Why your chocolates are likely to get much more expensive


Most in the cocoa industry are forecasting a massive world deficit this season mainly due to the El Nino effect, says Head of Group Research at Ecobank, Edward George. For chocoholics expect the price to rise. 

The United States World Food Programme recently warned that about 100 million people are facing food and water shortages as a result of the climate cycle.

West Africa produces most of the world’s cocoa however the International Cocoa Organisation has raised concerns over the extent of damage the Harmattan season will cause.

“What happens in West Africa with the crop, is that every season there is a dry wind which flows, the Harmattan, and this can really reduce the output from the main crop and also stunt the smaller mid-crop,” said Edward George, Head of Group Research at Ecobank.

“What we have seen is the worst Harmattan wind in 30 years in the Ivory Coast and if you bear in mind that West Africa produces something like 70 per cent of cocoa – that means there is a real drop in production.”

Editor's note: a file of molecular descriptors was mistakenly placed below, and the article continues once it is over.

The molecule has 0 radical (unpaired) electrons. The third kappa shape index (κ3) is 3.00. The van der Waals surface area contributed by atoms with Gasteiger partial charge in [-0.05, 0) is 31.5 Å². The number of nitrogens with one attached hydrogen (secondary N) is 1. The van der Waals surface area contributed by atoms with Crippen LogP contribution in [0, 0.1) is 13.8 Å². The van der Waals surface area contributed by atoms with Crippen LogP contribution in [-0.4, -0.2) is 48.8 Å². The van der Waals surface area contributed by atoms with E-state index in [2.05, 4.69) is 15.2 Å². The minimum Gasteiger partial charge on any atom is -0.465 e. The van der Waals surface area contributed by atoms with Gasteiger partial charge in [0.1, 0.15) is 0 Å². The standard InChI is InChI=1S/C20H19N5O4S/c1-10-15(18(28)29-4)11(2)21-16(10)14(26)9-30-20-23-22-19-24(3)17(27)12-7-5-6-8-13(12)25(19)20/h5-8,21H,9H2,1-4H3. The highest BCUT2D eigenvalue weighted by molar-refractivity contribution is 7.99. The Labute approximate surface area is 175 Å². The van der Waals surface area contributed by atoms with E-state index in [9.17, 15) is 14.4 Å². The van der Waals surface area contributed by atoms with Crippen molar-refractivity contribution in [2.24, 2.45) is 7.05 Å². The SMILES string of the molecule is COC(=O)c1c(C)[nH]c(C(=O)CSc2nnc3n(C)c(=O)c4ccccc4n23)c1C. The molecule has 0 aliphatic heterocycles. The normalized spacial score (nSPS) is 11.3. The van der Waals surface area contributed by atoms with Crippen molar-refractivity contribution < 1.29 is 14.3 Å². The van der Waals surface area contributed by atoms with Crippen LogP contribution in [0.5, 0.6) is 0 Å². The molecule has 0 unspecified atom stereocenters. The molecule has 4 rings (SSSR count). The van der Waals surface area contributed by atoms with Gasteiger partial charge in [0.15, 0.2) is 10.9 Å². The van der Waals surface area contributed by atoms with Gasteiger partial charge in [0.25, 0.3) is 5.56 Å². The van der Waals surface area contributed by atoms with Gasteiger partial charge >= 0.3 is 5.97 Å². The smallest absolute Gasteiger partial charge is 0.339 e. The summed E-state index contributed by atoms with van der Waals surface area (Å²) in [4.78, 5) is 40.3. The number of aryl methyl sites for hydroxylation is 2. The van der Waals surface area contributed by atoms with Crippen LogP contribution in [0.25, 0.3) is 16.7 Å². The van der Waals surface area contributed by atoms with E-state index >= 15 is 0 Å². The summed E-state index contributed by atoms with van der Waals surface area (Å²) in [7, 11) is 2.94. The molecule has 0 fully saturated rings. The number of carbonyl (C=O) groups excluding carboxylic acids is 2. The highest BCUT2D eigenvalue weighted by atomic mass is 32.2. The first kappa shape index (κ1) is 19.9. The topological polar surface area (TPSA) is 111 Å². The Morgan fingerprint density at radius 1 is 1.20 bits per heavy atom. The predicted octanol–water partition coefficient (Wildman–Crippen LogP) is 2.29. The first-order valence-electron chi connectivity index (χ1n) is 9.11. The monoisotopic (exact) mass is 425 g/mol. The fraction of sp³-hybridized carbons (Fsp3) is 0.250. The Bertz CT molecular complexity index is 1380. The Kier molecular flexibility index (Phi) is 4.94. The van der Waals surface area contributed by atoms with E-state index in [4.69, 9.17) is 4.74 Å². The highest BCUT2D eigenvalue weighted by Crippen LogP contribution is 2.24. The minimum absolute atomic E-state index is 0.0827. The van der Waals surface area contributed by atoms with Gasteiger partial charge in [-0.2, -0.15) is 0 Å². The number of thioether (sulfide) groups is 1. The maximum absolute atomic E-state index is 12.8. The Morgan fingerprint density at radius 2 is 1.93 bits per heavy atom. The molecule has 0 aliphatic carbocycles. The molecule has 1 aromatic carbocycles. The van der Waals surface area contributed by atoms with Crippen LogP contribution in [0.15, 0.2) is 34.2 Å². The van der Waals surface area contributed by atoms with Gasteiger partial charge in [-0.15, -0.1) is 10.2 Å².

George says most are forecasting a world deficit of between 100 000 and 150 000 tonnes this season.

He states that it is becoming clear that deliveries are slowing quickly in the key producing areas affecting prices.

“We have seen prices shoot back up towards the end of last year – they are way above their five year average,” said George.

“In all honesty, as we go through the seasons and we get into the period of the light crop when deliveries are usually smaller anyway – I think we should expect to see yet more price strength with cocoa.”

According to George, for a number of years the industry has been saying that there needs to be further investment in order to produce at least a million tonnes more of cocoa per year, just to meet growing demand, that works out to a 25 per cent increase.

“Cocoa is going to be one of the few commodities which is going to defy the trend of weakness elsewhere and continue strengthening unless we see a collapse in consumption – which hasn’t happened yet,” said Head of Group Research at Ecobank, Edward George.